Should you install radiant heating in floors, ceilings or walls?

One of the greatest features of radiant floor heating – other than the incredible efficiency and comfort it can provide your home – is the fact that you can customize it to almost any house. Under-floor panels can be cut to fit irregularly shaped rooms, and the low profile of the heating elements make it hard to tell that there's anything under the floor boards.

However, radiant floor heating is so customizable that you don't need to install it under your floor at all. Especially if your house is already built and occupied, it can be a major headache to get underneath the subfloor where the heating elements operate best. If you're willing to think outside the box and install radiant floor heating in your ceiling or walls, you'll feel the improvements the next wintry day.

On the ceiling
No one really calls it "radiant ceiling heating," but that's essentially what this is – instead of installing heating elements under the floorboards, you flip the script and stick them over your heads. BobVila.com explained that radiant heating configurations operate best when there's as little buffer material as possible, and many floors are packed with insulation and other heat-dampening media.

However, there are typically thinner layers on the ceiling side, so heat is more efficiently transferred into the air of the room. BobVila.com noted that radiant ceiling heat is perfect for rooms between 8 and 12 feet tall. As an added benefit, radiant ceiling heating is also perfect for the summer – you can run cool water through hydronic setups to turn your heating system into a de facto – and inexpensive – air conditioner.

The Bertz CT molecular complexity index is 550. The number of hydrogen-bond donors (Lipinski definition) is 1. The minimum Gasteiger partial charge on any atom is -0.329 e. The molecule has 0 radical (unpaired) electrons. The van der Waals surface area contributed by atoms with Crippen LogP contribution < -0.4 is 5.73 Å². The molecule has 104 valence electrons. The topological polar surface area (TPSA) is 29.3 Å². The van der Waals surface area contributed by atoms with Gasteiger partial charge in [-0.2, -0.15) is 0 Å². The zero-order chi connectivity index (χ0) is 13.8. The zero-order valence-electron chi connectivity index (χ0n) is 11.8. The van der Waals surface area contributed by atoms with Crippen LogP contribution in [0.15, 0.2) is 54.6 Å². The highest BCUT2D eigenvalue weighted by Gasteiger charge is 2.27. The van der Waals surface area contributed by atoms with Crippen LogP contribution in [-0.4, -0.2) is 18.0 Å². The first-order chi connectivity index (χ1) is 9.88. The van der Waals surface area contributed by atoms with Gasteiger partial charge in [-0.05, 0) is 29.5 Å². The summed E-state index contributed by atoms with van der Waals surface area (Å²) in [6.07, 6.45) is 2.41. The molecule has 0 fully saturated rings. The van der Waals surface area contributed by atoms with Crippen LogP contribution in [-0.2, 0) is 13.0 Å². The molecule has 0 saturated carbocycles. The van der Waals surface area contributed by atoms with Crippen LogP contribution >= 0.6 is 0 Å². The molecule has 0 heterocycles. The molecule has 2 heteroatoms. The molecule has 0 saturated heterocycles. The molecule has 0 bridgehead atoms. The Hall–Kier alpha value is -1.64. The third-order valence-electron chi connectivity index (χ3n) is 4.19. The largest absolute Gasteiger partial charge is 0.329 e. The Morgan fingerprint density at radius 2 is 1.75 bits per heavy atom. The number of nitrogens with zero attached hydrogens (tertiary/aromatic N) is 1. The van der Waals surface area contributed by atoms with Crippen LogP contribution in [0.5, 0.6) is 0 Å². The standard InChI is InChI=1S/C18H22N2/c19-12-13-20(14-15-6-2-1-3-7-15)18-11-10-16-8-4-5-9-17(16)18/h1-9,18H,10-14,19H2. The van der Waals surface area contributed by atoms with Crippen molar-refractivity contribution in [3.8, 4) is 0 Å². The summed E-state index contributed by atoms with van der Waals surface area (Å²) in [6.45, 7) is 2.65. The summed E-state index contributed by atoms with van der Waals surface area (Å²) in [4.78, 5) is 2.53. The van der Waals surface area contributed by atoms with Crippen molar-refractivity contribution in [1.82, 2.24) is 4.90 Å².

In the walls
Green Building Advisor noted that radiant heating works off a "line of sight" principle. Basically, the fewer layers that separate you from the heating elements, the more comfortable you'll be and the less energy your house will use. While large couches and sofas can block a good amount of heating coming from in-floor setups, placing radiant heating inside walls can be an effective fix.

GBA explained that because hot air rises, orienting the heating panels vertically in your walls means that rooms are heated on multiple levels. As heated air rises, it pushes cool air down, which is then cycled toward the ceiling as it's heated by the wall panels. You can also place heating elements on opposite walls of a room for warming action from two areas.

Under the floor
The original and most popular configuration, radiant floor heating is the industry standard for several reasons. First, heating from below creates a more active air current than in-wall or ceiling options. As hot air rises away from the floor, the cold air is pushed down to the floor panels, which can be installed to cover the entire floor of a room.

Tesmar Application Technology explained that, more than other setups, radiant floor heating more effectively circulates air, which is the primary way the technology works in any configuration. Choosing a floor install also means you can "charge" dense foundation and flooring materials like stone and tile that will continue to heat your home long after you cut the power to your heaters.

Homeowners love radiant heating because it gives them the option to warm their houses in ways that are as subtle and unobtrusive as possible. Whether you put it in the floor, ceiling or walls, you'll love the way you wake up and go to sleep in constant warmth – all without seeing your energy bills rise.

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